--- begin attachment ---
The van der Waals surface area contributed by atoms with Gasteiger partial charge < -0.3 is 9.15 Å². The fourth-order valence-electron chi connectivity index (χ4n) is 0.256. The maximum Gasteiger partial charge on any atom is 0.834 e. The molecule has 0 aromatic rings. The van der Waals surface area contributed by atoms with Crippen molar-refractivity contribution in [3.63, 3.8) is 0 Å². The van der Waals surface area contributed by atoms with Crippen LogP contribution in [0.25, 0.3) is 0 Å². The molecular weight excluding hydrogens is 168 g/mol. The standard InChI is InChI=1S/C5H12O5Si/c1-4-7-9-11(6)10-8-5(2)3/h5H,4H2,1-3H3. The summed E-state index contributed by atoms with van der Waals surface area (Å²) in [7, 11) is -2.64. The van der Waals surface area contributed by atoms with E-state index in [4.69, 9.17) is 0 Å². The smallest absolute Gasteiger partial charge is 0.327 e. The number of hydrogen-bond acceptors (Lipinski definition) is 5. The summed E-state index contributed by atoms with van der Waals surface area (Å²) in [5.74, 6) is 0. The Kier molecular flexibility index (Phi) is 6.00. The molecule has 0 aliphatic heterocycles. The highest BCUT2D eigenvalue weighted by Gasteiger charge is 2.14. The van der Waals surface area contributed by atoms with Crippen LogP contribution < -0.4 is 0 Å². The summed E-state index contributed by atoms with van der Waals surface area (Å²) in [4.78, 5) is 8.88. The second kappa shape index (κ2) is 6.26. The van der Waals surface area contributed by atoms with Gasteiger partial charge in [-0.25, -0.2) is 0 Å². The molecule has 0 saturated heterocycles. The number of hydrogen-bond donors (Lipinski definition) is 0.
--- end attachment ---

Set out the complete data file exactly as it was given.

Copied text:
The van der Waals surface area contributed by atoms with Gasteiger partial charge < -0.3 is 9.15 Å². The fourth-order valence-electron chi connectivity index (χ4n) is 0.256. The maximum Gasteiger partial charge on any atom is 0.834 e. The molecule has 0 aromatic rings. The van der Waals surface area contributed by atoms with Crippen molar-refractivity contribution in [3.63, 3.8) is 0 Å². The van der Waals surface area contributed by atoms with Crippen LogP contribution in [0.25, 0.3) is 0 Å². The molecular weight excluding hydrogens is 168 g/mol. The standard InChI is InChI=1S/C5H12O5Si/c1-4-7-9-11(6)10-8-5(2)3/h5H,4H2,1-3H3. The summed E-state index contributed by atoms with van der Waals surface area (Å²) in [7, 11) is -2.64. The van der Waals surface area contributed by atoms with E-state index in [4.69, 9.17) is 0 Å². The smallest absolute Gasteiger partial charge is 0.327 e. The number of hydrogen-bond acceptors (Lipinski definition) is 5. The summed E-state index contributed by atoms with van der Waals surface area (Å²) in [5.74, 6) is 0. The Kier molecular flexibility index (Phi) is 6.00. The molecule has 0 aliphatic heterocycles. The highest BCUT2D eigenvalue weighted by Gasteiger charge is 2.14. The van der Waals surface area contributed by atoms with Crippen LogP contribution < -0.4 is 0 Å². The summed E-state index contributed by atoms with van der Waals surface area (Å²) in [4.78, 5) is 8.88. The second kappa shape index (κ2) is 6.26. The van der Waals surface area contributed by atoms with Gasteiger partial charge in [-0.25, -0.2) is 0 Å². The molecule has 0 saturated heterocycles. The number of hydrogen-bond donors (Lipinski definition) is 0.